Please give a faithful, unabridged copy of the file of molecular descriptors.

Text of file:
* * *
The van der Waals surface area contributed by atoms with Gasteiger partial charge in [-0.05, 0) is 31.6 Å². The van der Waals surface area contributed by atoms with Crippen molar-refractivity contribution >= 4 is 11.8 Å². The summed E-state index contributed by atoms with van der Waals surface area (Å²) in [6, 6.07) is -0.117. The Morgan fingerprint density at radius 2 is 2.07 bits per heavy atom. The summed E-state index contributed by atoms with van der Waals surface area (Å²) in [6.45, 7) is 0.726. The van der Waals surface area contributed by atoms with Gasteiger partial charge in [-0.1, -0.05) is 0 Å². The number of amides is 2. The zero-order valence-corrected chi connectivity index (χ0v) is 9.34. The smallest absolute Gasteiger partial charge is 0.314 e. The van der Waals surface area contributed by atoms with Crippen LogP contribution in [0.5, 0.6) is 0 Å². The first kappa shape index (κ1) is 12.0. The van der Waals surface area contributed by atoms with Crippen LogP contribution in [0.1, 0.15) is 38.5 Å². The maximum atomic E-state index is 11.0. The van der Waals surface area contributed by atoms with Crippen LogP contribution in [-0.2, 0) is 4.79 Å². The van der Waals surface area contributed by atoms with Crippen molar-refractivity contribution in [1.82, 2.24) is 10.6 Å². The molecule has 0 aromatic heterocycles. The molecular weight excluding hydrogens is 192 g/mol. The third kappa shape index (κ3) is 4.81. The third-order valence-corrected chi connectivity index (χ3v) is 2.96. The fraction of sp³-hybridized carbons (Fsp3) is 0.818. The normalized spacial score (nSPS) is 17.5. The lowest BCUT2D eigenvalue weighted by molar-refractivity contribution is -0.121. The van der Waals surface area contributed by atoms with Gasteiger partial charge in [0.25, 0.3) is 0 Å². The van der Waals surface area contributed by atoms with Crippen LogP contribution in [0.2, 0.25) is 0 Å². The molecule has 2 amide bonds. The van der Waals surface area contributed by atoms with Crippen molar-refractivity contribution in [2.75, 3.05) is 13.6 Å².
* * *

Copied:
The van der Waals surface area contributed by atoms with Gasteiger partial charge in [-0.05, 0) is 31.6 Å². The van der Waals surface area contributed by atoms with Crippen molar-refractivity contribution >= 4 is 11.8 Å². The summed E-state index contributed by atoms with van der Waals surface area (Å²) in [6, 6.07) is -0.117. The Morgan fingerprint density at radius 2 is 2.07 bits per heavy atom. The summed E-state index contributed by atoms with van der Waals surface area (Å²) in [6.45, 7) is 0.726. The van der Waals surface area contributed by atoms with Gasteiger partial charge in [-0.1, -0.05) is 0 Å². The number of amides is 2. The zero-order valence-corrected chi connectivity index (χ0v) is 9.34. The smallest absolute Gasteiger partial charge is 0.314 e. The van der Waals surface area contributed by atoms with Crippen LogP contribution in [0.5, 0.6) is 0 Å². The first kappa shape index (κ1) is 12.0. The van der Waals surface area contributed by atoms with Crippen LogP contribution in [0.1, 0.15) is 38.5 Å². The maximum atomic E-state index is 11.0. The van der Waals surface area contributed by atoms with Crippen LogP contribution in [-0.2, 0) is 4.79 Å². The van der Waals surface area contributed by atoms with Crippen molar-refractivity contribution in [1.82, 2.24) is 10.6 Å². The molecule has 0 aromatic heterocycles. The molecular weight excluding hydrogens is 192 g/mol. The third kappa shape index (κ3) is 4.81. The third-order valence-corrected chi connectivity index (χ3v) is 2.96. The fraction of sp³-hybridized carbons (Fsp3) is 0.818. The normalized spacial score (nSPS) is 17.5. The lowest BCUT2D eigenvalue weighted by molar-refractivity contribution is -0.121. The van der Waals surface area contributed by atoms with Gasteiger partial charge in [0.25, 0.3) is 0 Å². The van der Waals surface area contributed by atoms with Crippen LogP contribution in [0.2, 0.25) is 0 Å². The molecule has 2 amide bonds. The van der Waals surface area contributed by atoms with Crippen molar-refractivity contribution in [2.75, 3.05) is 13.6 Å².